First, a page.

Cart 0

Hybrid Fiber Coax (HFC) Cables for Multi-System Operators (MSO)

May 05, 2016

Hybrid Fiber Coax (HFC) Cables for Multi-System Operators (MSO)

HFC is used by multi-system operators (MSO) and cable operators as a service delivery architecture. It uses coaxial and fiber optic cabling to distribute voice content, data and video to and from the headend and subscribers. Signals are typically sent from the headend via a hub to within a mile of the final destination using a fiber optic cable. For a service area that ranges from 64 homes to 1,000 subscribers, the fiber optic cable is terminated in an HFC node. Optical signals are then converted to radio frequency (RF) signals and transmitted via coaxial cable to subscriber's businesses or homes.

The size of the service area that can be handled is determined by the amount of bandwidth subscribers consumes. As each HFC node is connected directly back to the headend, more data can be delivered per subscriber from the headend for smaller service areas.

The coaxial cable used at the subscriber is a small, flexible cable that can be connected directly to the set-top box, cable modem, or other equipment. The RF signal on this cable is strong enough so that signals can be split within the premises. If there are many separate devices at the premises, amplification may be needed. This is normally done with a house amp or drop amp. Amplifier and splitters may be pooled to decrease the number of connections.

Frequency division multiplexing is used in HFC networks to package content into a cable plant’s spectrum slots. In this case, spectrum is the frequency bands that are used for the content. In USA, this is 5 to 42 MHz for subscriber to headend (reverse) and 52 to 1004 MHz for headend to subscriber (forward). Split frequencies and spectrum allocations do however differ internationally.

Signals that start in the headend and need to be sent to subscribers can be analog or digital. In the latter case, the signal is modulated with quadrature amplitude modulation (QAM). These signals are produced by using digital representations of the original signal, be it a video or analog voice signal, and then converting it through sampling and modulation of a carrier. The resultant signal is an analog signal with high-capacity. It should be noted that this signal needs to maintain a high signal-to-noise ratio (SNR). In contrast, a digital optical signal used in GPON or GEPON (gigabit passive optical networks), has much simpler SNR requirements.

CableLabs, a non-profit R&D organization funded by industry, manages the standard governing the QAM transport. This standard is known as Data Over Cable Service Interface Specification (DOCSIS). DOCSIS 3.0 is deployed the most widely. DOCSIS 3.1, the latest version, improves the data throughput to subscribers and modulation rates significantly, while at the same time expands the upstream to 85 MHz and more and the downstream to 1200 MHz and more.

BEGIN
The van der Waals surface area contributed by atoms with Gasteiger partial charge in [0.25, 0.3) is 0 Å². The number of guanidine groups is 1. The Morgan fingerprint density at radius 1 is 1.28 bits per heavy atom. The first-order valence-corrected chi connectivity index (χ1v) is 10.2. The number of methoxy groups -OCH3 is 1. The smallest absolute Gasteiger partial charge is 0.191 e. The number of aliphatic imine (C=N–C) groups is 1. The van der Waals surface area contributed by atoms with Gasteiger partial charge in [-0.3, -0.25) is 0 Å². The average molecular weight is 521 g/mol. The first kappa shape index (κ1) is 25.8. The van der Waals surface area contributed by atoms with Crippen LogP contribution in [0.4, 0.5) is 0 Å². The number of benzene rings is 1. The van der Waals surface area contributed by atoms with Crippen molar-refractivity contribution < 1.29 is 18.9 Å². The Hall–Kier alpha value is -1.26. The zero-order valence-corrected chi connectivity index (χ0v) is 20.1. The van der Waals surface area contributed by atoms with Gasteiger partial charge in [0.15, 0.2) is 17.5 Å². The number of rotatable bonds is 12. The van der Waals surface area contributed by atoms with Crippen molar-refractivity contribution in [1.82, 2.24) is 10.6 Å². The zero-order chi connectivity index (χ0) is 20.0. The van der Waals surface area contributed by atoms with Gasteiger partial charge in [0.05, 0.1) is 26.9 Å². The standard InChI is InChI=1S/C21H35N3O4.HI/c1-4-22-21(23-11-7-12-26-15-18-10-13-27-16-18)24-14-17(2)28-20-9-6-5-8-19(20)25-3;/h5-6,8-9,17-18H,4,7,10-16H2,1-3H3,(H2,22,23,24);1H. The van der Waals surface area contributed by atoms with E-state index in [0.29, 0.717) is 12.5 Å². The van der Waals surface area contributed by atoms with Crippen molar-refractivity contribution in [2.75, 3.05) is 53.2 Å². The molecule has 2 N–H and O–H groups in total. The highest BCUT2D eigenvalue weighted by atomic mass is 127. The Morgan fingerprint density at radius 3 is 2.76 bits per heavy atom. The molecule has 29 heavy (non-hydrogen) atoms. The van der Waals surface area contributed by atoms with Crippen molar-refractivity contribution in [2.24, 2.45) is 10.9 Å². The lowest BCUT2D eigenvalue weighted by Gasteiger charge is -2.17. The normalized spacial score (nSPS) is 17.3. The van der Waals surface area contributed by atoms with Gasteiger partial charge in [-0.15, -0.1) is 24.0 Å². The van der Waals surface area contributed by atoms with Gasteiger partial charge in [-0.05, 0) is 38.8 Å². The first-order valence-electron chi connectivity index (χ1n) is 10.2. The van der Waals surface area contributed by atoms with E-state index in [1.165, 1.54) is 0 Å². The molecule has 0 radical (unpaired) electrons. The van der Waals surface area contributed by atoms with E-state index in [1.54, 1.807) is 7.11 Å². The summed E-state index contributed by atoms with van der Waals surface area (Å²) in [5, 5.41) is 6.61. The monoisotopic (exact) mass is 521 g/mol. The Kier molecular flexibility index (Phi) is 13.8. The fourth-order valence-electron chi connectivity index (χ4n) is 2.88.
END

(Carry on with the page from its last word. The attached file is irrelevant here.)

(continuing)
Share this post

← Older Post Newer Post →

  • How does your writing team keep up with all the latest developments in cell phone technology including booster systems, accessories, and related items like cables? I could see if you focused on one area such as signal boosters, but covers a huge amount of topics. It also seems to cover them well. The explanations are usually easy to understand and while this site is here to sell things, it’s very informative, regardless of whether you are buying anything. This article on hybrid fiber coax cables is just another example.

    Phyllis Merrick on
  • What causes dropped calls, Lewis? Your cell phone operates on the principle of a cell phone tower sending signals to your phone, allowing you to make calls. Think of this signal as an invisible cord. As long as the cord is connected, you’ll be able to call, just as you do with a traditional landline phone. However, if your phone is too far away from a cell tower (perhaps you’re far out in a rural area) or more likely, something interferes with the signal (such as a structure and/or building materials), the invisible cord is cut and you lose your call. That’s why people get cell phone boosters for their homes and motor vehicles to boost the signal so the invisible cord doesn’t get cut.

    Ivan Kerensky on
  • It’s interesting how cables are similar for different things such as HDTV and cell phones. I know these things are used to boost cell phone signals, but I’m curious as to what causes dropped cell phone calls?

    Lewis G. Brady on
  • I’ve heard big buildings have special requirements for your cell phone needs. There are a number of factors that can reduce or block cell phone signals. These include building materials and even the way the building is structured. That’s why some places need a DAS installation to make sure all areas receive the maximum cell phone power. Hybrid fiber coax cables sound like a good way to maximize this.

    Tom Postles on
  • Are coaxial cables being used much for home cable? I thought fiber optic had replaced cable, much as cell phones are replacing landlines (maybe that’s not the best analogy). Speaking of which, I’m looking to boost my cell phone’s power so I have the assurance of being able to make calls without having a dropped call or bad call clarity. Are cell phone boosters a good option, especially for someone who plans to use a cell phone as their home phone?

    Eddie Tower on
  • Hybrid Fiber Coax Cables sound like a powerful means of amplifying multi-service operators’ delivery system. I didn’t know signals could be sent via analog or digital (I assumed everything was digital now). I read elsewhere on a DAS installation blog that there are ways to maximize cable effectiveness in DAS installs. Is that so for HFC cables too?

    E.W. Whitman on

Leave a comment

Please note, comments must be approved before they are published.